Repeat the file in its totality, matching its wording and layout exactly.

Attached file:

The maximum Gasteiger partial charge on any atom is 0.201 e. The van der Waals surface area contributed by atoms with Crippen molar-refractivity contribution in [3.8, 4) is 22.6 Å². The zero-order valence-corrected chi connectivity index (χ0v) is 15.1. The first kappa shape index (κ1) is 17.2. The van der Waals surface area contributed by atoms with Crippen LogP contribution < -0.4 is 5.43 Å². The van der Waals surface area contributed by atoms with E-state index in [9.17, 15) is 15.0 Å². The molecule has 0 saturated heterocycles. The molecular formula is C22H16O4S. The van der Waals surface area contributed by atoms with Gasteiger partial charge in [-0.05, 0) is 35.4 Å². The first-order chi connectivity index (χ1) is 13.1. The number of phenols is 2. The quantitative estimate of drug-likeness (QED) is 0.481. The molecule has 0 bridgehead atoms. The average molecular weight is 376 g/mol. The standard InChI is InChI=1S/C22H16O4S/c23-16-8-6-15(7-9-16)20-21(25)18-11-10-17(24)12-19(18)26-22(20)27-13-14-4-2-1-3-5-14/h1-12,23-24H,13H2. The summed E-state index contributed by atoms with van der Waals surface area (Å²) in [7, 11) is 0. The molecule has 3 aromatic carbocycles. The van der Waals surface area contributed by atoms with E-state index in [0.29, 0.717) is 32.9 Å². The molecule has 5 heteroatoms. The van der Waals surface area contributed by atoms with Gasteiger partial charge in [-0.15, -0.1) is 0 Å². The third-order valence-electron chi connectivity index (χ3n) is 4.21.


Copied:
The maximum Gasteiger partial charge on any atom is 0.201 e. The van der Waals surface area contributed by atoms with Crippen molar-refractivity contribution in [3.8, 4) is 22.6 Å². The zero-order valence-corrected chi connectivity index (χ0v) is 15.1. The first kappa shape index (κ1) is 17.2. The van der Waals surface area contributed by atoms with Crippen LogP contribution < -0.4 is 5.43 Å². The van der Waals surface area contributed by atoms with E-state index in [9.17, 15) is 15.0 Å². The molecule has 0 saturated heterocycles. The molecular formula is C22H16O4S. The van der Waals surface area contributed by atoms with Gasteiger partial charge in [-0.05, 0) is 35.4 Å². The first-order chi connectivity index (χ1) is 13.1. The number of phenols is 2. The quantitative estimate of drug-likeness (QED) is 0.481. The molecule has 0 bridgehead atoms. The average molecular weight is 376 g/mol. The standard InChI is InChI=1S/C22H16O4S/c23-16-8-6-15(7-9-16)20-21(25)18-11-10-17(24)12-19(18)26-22(20)27-13-14-4-2-1-3-5-14/h1-12,23-24H,13H2. The summed E-state index contributed by atoms with van der Waals surface area (Å²) in [7, 11) is 0. The molecule has 3 aromatic carbocycles. The van der Waals surface area contributed by atoms with E-state index in [0.29, 0.717) is 32.9 Å². The molecule has 5 heteroatoms. The van der Waals surface area contributed by atoms with Gasteiger partial charge in [-0.15, -0.1) is 0 Å². The third-order valence-electron chi connectivity index (χ3n) is 4.21.